By Steve Limtiaco

HAGATNA, Guam (Pacific Daily News, Oct. 10) - The governor is tired of being sued by the island's elected attorney general and he has asked the Supreme Court of Guam to make him stop.

Attorney General Douglas Moylan on Sept. 29 sued the governor to force him to appoint members to the government's Procurement Appeals Board. He also is locked in a legal battle with the governor in an effort to block the governor's attempt to borrow hundreds of millions of dollars on the bond market, which the governor said is needed for the government to pay tax refund checks, retirement contributions to allow employees to retire, vendor payments and other obligations.

The Superior Court of Guam has ordered the governor to appoint members to the Procurement Appeals Board by Oct. 13 or to tell the court why he has not. The board is supposed to resolve complaints from vendors who attempt to sell goods or services to government agencies.

Moylan has a "personal desire to run the government," according to Gov. Felix Camacho, who yesterday filed a "petition for a writ of prohibition" with the island's highest court.

Camacho asked justices to force the Superior Court to dismiss the procurement board case, stating that the attorney general does not have the power to compel the governor to execute the island's laws.

Among the many issues raised by the governor is that the attorney general serves as the chief legal officer for the government of Guam and the procurement lawsuit appears to violate the attorney general's ethical duties.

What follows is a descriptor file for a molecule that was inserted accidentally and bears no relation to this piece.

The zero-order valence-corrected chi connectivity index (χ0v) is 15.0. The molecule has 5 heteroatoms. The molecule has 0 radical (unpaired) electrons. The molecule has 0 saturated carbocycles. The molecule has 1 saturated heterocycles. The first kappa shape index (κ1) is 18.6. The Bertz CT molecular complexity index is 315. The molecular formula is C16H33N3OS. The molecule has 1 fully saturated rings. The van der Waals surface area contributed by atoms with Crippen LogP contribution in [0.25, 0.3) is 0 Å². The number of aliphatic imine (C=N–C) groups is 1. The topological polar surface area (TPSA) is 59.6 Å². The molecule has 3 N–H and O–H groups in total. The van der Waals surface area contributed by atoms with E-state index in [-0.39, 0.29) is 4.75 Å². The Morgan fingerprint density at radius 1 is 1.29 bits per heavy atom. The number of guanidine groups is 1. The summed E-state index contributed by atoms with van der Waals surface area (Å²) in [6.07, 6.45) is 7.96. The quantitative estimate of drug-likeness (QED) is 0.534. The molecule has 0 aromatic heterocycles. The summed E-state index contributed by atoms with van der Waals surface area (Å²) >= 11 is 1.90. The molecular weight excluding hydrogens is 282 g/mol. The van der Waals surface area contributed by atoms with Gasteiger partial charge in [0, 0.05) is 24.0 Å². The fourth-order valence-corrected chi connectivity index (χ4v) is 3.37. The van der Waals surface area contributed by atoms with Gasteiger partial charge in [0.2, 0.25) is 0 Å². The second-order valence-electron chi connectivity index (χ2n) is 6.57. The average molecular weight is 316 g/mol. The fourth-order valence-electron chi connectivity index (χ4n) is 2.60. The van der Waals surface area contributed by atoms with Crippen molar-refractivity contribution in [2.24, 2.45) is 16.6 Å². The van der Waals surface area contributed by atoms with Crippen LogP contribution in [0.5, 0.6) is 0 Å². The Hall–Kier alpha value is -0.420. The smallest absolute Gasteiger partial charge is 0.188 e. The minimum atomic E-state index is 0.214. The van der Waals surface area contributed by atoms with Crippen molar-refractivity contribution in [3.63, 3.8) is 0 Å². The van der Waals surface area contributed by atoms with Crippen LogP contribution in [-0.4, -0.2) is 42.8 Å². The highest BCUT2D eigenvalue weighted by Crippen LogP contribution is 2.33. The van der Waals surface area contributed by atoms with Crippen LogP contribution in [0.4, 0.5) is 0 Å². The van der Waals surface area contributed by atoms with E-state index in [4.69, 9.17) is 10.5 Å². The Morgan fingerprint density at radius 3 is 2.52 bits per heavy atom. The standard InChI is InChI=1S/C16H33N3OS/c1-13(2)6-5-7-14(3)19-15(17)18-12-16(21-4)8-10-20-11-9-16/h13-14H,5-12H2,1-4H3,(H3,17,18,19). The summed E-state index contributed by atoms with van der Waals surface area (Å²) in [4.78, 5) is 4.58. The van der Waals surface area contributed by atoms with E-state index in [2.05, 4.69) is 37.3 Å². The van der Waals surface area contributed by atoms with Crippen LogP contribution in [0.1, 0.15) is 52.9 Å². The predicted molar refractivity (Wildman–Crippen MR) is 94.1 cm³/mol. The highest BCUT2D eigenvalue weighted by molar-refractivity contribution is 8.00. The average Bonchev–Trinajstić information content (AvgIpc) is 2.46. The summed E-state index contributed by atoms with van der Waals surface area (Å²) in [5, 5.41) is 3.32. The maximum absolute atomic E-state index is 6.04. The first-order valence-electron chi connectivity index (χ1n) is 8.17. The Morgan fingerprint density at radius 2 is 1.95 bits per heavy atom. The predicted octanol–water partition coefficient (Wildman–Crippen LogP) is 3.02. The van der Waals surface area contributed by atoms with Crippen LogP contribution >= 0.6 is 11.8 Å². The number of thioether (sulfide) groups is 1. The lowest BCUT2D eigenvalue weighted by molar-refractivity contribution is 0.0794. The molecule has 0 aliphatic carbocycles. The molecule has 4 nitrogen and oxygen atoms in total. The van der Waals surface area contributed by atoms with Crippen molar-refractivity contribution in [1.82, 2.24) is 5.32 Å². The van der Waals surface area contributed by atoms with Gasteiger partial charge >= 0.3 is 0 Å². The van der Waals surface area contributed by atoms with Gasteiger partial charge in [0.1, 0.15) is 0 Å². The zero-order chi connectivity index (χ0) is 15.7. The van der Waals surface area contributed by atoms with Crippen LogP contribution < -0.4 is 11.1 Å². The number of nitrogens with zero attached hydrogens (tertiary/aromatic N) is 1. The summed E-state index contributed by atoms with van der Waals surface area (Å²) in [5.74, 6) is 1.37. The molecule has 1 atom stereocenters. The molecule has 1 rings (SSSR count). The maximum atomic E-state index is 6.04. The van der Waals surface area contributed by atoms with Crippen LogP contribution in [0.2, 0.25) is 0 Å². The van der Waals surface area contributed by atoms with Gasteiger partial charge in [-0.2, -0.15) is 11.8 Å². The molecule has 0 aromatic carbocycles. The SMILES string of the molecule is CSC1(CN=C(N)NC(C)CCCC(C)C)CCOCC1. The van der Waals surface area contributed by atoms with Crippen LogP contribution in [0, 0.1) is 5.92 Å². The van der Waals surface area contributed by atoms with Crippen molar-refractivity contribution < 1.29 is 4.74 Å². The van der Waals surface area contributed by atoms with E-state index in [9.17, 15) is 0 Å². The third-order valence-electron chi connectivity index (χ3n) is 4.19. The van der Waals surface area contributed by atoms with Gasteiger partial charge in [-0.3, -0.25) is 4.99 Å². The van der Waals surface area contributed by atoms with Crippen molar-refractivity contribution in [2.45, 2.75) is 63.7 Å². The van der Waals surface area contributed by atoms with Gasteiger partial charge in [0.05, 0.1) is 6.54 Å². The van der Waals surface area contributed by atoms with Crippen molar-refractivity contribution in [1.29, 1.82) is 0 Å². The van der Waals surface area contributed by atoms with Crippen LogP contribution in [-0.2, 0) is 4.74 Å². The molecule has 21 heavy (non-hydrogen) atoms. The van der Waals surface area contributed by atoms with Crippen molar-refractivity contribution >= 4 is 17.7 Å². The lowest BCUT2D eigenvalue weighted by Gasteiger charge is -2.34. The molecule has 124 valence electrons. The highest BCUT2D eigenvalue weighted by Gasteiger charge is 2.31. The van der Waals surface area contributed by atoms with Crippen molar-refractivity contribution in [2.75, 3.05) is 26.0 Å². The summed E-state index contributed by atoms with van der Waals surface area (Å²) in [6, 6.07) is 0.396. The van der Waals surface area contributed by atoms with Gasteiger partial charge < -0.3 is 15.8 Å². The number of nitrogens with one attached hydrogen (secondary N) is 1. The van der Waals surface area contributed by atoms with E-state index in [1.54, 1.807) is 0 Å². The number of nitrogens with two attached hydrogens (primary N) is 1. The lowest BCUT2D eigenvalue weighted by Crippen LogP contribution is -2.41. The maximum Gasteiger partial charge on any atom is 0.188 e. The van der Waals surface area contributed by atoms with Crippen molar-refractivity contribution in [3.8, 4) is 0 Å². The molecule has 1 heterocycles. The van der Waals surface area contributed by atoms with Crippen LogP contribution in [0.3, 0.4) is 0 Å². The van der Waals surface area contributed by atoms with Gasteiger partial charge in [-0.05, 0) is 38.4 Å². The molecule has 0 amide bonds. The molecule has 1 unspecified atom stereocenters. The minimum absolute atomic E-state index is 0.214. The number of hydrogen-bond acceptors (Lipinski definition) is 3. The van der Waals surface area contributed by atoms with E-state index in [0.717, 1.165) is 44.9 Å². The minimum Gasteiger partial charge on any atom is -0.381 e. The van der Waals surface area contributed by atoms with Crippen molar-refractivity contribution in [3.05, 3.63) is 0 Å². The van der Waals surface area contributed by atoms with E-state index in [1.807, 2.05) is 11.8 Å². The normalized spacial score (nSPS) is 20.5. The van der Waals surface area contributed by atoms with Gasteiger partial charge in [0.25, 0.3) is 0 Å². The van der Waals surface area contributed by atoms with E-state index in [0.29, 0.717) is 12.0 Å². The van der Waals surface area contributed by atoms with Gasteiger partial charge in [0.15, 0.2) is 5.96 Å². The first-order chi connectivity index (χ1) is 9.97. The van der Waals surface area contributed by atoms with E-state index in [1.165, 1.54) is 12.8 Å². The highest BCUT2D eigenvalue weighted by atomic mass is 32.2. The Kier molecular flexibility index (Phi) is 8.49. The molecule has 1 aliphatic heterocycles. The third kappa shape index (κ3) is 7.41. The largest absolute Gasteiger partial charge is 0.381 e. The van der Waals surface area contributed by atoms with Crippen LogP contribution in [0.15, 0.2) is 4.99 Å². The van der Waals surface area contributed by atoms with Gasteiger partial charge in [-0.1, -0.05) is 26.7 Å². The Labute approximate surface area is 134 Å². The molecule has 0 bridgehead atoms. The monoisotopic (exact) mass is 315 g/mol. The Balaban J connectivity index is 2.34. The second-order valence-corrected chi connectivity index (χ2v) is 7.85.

The governor's petition states that the governor is the attorney general's client, but the attorney general selectively chooses when he will recognize the rights of his clients.

Camacho also issued a written statement, accusing Moylan of trying to run the government himself.

Moylan, who yesterday filed documents opposing the governor's petition, said his goal is to ensure the law is followed.

He said he was surprised by the governor's petition to the Supreme Court, because he had been working with the governor's attorneys on a plan to appoint members to the procurement board. Moylan said he still is willing to resolve the procurement issue out of court, despite the government's request to the Supreme Court.

"I have a responsibility as an elected attorney general to ensure the laws are being followed. That's the focus of what's going on here," Moylan said. "The law provides that the governor put in a Procurement Appeals Board. We're almost one quarter into the administration, and it hasn't been put in."

Moylan said the absence of a Procurement Appeals Board has forced his office to address procurement complaints.

"I shouldn't be in this -- micromanaging everything. It should be the procurement appeals board, an administrative body, dealing with this," Moylan said.

As the island's first elected attorney general, Moylan is treading untested waters in terms of the relationship between his office -- which used to be an appointed Cabinet position -- and the administration.

Camacho, in his written statement, said he has asked justices to clarify the attorney general's powers and authority.

"Without clear directions from the Supreme Court, I fear that Attorney General Moylan will continue in his irrational and unreasonable conduct to the detriment of the people of Guam," Camacho is quoted as saying.

October 10, 2003

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